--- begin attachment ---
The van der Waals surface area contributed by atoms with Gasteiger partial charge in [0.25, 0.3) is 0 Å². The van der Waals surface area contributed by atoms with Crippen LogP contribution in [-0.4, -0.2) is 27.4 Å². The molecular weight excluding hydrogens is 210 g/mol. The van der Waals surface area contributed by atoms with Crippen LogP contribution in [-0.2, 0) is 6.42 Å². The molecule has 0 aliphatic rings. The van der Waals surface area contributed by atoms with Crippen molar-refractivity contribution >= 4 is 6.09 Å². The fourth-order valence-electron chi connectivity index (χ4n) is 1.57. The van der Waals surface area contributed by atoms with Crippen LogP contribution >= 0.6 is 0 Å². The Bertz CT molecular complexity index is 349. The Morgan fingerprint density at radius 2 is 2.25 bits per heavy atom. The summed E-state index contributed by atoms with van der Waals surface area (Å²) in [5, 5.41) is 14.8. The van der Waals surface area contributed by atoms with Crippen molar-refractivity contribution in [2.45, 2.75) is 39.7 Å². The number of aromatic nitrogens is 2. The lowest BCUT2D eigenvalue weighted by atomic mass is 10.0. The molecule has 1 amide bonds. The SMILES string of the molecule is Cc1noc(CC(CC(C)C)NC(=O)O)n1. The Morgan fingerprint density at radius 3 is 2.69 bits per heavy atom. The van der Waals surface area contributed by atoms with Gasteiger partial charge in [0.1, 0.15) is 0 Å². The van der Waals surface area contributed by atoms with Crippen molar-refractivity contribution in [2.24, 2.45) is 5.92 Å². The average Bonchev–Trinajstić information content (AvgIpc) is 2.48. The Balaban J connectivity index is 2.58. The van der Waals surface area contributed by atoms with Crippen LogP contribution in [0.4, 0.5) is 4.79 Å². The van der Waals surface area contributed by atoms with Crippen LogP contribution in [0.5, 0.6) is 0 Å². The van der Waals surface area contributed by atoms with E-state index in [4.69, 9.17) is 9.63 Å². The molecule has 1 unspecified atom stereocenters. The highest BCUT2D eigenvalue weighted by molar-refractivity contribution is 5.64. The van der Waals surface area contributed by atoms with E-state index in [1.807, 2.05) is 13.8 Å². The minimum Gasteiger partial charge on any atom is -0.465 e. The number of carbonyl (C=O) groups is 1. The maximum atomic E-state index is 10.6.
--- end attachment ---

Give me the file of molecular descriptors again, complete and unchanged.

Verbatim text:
The van der Waals surface area contributed by atoms with Gasteiger partial charge in [0.25, 0.3) is 0 Å². The van der Waals surface area contributed by atoms with Crippen LogP contribution in [-0.4, -0.2) is 27.4 Å². The molecular weight excluding hydrogens is 210 g/mol. The van der Waals surface area contributed by atoms with Crippen LogP contribution in [-0.2, 0) is 6.42 Å². The molecule has 0 aliphatic rings. The van der Waals surface area contributed by atoms with Crippen molar-refractivity contribution >= 4 is 6.09 Å². The fourth-order valence-electron chi connectivity index (χ4n) is 1.57. The van der Waals surface area contributed by atoms with Crippen LogP contribution >= 0.6 is 0 Å². The Bertz CT molecular complexity index is 349. The Morgan fingerprint density at radius 2 is 2.25 bits per heavy atom. The summed E-state index contributed by atoms with van der Waals surface area (Å²) in [5, 5.41) is 14.8. The van der Waals surface area contributed by atoms with Crippen molar-refractivity contribution in [2.45, 2.75) is 39.7 Å². The number of aromatic nitrogens is 2. The lowest BCUT2D eigenvalue weighted by atomic mass is 10.0. The molecule has 1 amide bonds. The SMILES string of the molecule is Cc1noc(CC(CC(C)C)NC(=O)O)n1. The Morgan fingerprint density at radius 3 is 2.69 bits per heavy atom. The van der Waals surface area contributed by atoms with Gasteiger partial charge in [0.1, 0.15) is 0 Å². The van der Waals surface area contributed by atoms with Crippen molar-refractivity contribution in [2.24, 2.45) is 5.92 Å². The average Bonchev–Trinajstić information content (AvgIpc) is 2.48. The Balaban J connectivity index is 2.58. The van der Waals surface area contributed by atoms with Crippen LogP contribution in [0.4, 0.5) is 4.79 Å². The van der Waals surface area contributed by atoms with Crippen LogP contribution in [0.5, 0.6) is 0 Å². The van der Waals surface area contributed by atoms with E-state index in [4.69, 9.17) is 9.63 Å². The molecule has 1 unspecified atom stereocenters. The highest BCUT2D eigenvalue weighted by molar-refractivity contribution is 5.64. The van der Waals surface area contributed by atoms with E-state index in [1.807, 2.05) is 13.8 Å². The minimum Gasteiger partial charge on any atom is -0.465 e. The number of carbonyl (C=O) groups is 1. The maximum atomic E-state index is 10.6.